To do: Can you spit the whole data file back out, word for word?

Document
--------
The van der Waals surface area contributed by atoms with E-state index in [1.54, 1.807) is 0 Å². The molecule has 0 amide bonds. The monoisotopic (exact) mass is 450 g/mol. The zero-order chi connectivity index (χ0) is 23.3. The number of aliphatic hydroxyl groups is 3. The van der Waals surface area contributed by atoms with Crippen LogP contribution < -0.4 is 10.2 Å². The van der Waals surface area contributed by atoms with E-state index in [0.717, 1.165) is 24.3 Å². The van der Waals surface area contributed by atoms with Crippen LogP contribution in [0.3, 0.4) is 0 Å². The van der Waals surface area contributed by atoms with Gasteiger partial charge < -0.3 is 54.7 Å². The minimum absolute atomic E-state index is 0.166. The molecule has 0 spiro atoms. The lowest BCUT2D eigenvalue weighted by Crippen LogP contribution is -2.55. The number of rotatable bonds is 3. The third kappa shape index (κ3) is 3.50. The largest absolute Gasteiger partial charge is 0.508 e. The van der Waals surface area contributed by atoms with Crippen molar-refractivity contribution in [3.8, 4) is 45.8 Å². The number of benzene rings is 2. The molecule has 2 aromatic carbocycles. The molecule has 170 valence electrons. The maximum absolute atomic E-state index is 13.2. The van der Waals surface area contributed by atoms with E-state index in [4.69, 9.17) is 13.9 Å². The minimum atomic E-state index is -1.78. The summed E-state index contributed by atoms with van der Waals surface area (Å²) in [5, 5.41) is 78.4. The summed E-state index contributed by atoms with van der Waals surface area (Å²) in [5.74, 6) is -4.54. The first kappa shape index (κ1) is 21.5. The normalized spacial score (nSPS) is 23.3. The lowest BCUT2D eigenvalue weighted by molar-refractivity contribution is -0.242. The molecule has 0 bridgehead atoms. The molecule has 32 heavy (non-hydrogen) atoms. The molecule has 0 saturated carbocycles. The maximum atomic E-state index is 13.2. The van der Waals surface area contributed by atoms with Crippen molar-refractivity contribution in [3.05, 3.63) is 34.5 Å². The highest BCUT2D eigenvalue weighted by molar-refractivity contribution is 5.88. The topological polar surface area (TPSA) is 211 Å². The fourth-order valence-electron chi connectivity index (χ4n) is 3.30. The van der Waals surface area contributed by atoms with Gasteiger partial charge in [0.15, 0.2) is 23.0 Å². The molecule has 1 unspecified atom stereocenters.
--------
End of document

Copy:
The van der Waals surface area contributed by atoms with E-state index in [1.54, 1.807) is 0 Å². The molecule has 0 amide bonds. The monoisotopic (exact) mass is 450 g/mol. The zero-order chi connectivity index (χ0) is 23.3. The number of aliphatic hydroxyl groups is 3. The van der Waals surface area contributed by atoms with Crippen LogP contribution < -0.4 is 10.2 Å². The van der Waals surface area contributed by atoms with E-state index in [0.717, 1.165) is 24.3 Å². The van der Waals surface area contributed by atoms with Crippen LogP contribution in [0.3, 0.4) is 0 Å². The van der Waals surface area contributed by atoms with Gasteiger partial charge < -0.3 is 54.7 Å². The minimum absolute atomic E-state index is 0.166. The molecule has 0 spiro atoms. The lowest BCUT2D eigenvalue weighted by Crippen LogP contribution is -2.55. The number of rotatable bonds is 3. The third kappa shape index (κ3) is 3.50. The largest absolute Gasteiger partial charge is 0.508 e. The van der Waals surface area contributed by atoms with Crippen molar-refractivity contribution in [3.8, 4) is 45.8 Å². The number of benzene rings is 2. The molecule has 2 aromatic carbocycles. The molecule has 170 valence electrons. The maximum absolute atomic E-state index is 13.2. The van der Waals surface area contributed by atoms with E-state index in [4.69, 9.17) is 13.9 Å². The minimum atomic E-state index is -1.78. The summed E-state index contributed by atoms with van der Waals surface area (Å²) in [5, 5.41) is 78.4. The summed E-state index contributed by atoms with van der Waals surface area (Å²) in [5.74, 6) is -4.54. The first kappa shape index (κ1) is 21.5. The normalized spacial score (nSPS) is 23.3. The lowest BCUT2D eigenvalue weighted by molar-refractivity contribution is -0.242. The molecule has 0 bridgehead atoms. The molecule has 32 heavy (non-hydrogen) atoms. The molecule has 0 saturated carbocycles. The maximum atomic E-state index is 13.2. The van der Waals surface area contributed by atoms with Crippen molar-refractivity contribution in [3.05, 3.63) is 34.5 Å². The highest BCUT2D eigenvalue weighted by molar-refractivity contribution is 5.88. The topological polar surface area (TPSA) is 211 Å². The fourth-order valence-electron chi connectivity index (χ4n) is 3.30. The van der Waals surface area contributed by atoms with Gasteiger partial charge in [0.15, 0.2) is 23.0 Å². The molecule has 1 unspecified atom stereocenters.